Wednesday, November 5, 2008

I'm So Bitter I Could Just Cling to Guns and Religion

“If there is anyone out there who still doubts that America is a place where all things are possible, who still wonders if the dream of our founders is alive in our time, who still questions the power of our democracy, tonight is your answer.”

I find it utterly impossible to be happy for the country right now. While I never agreed with much of Barack Obama's politics, I was geared up and even psyched to witness the first African-American president. It is long, long overdue and brings us one important step closer to correcting century old wrongs that have permeated our society in almost every way. It was an historic event that I am utterly unable to find positive or to rejoice in.

Barack Obama may have won a decisive victory across the country but the decisive losers were gay Americans. The campaign that brought us “hope” and “change” brought neither of those things to the millions of gays and their children. The passage of all four anti-gay ballot measures yesterday underscores that while the voters may have shifted demonstrably in favor of the Democrats, they remain unmoved when it comes to the rights of same-sex couples. This cannot be blamed, as it was in 2004, on a conservative electorate enamored with a Bush political agenda; that was resolutely defeated. California, which Obama won by nearly a 15 point margin, banned gay marriage all the same.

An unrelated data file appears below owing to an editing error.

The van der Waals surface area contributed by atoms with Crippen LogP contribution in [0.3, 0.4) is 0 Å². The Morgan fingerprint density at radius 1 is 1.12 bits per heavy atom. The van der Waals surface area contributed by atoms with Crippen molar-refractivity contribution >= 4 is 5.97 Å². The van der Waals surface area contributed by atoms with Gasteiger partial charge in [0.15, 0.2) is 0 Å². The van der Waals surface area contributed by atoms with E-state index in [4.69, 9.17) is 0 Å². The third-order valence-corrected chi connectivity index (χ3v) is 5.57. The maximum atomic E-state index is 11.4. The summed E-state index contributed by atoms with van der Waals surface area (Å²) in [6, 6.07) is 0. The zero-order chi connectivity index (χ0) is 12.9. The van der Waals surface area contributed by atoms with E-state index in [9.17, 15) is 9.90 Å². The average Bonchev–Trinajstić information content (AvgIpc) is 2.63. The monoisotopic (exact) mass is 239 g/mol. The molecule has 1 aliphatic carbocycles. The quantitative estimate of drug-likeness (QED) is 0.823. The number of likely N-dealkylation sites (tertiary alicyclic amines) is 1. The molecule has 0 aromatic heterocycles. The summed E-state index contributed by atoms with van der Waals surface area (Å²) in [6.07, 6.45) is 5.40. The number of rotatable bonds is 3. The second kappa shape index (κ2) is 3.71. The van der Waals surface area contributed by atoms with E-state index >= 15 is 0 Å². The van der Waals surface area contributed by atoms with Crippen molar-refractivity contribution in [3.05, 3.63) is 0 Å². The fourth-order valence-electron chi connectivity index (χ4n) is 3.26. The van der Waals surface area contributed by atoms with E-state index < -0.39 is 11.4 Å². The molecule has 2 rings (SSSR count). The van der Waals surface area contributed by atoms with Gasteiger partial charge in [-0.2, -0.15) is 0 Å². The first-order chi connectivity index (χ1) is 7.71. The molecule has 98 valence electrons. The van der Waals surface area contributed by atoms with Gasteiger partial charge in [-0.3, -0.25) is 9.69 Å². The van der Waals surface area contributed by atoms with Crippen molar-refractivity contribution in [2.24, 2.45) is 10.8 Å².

And while it is unlikely that they tipped the scales, I find the overwhelming support for Prop 8 among African Americans appalling. The bittersweet irony is that Obama’s unprecedented mobilization and registration of voters and his historic candidacy that gave a well-deserved voice to a long since marginalized minority brought about inequality for another. The group of citizens who saw their hopes and dreams materialize last night simultaneously voted to strip those same hopes and dreams away from a different marginalized minority. Slavery is a horrific stain our nation which means it is even more important for those who have most acutely felt its ramifications to fight for equality under the law for all Americans.

So no, Mr. Obama, I do not question the power of our democracy; the people still have the power to strip away the rights of others. Before last night I didn’t imagine my fellow citizens could rip my marriage away from me. But as you say, Mr. Obama, America is a place where all things are possible.

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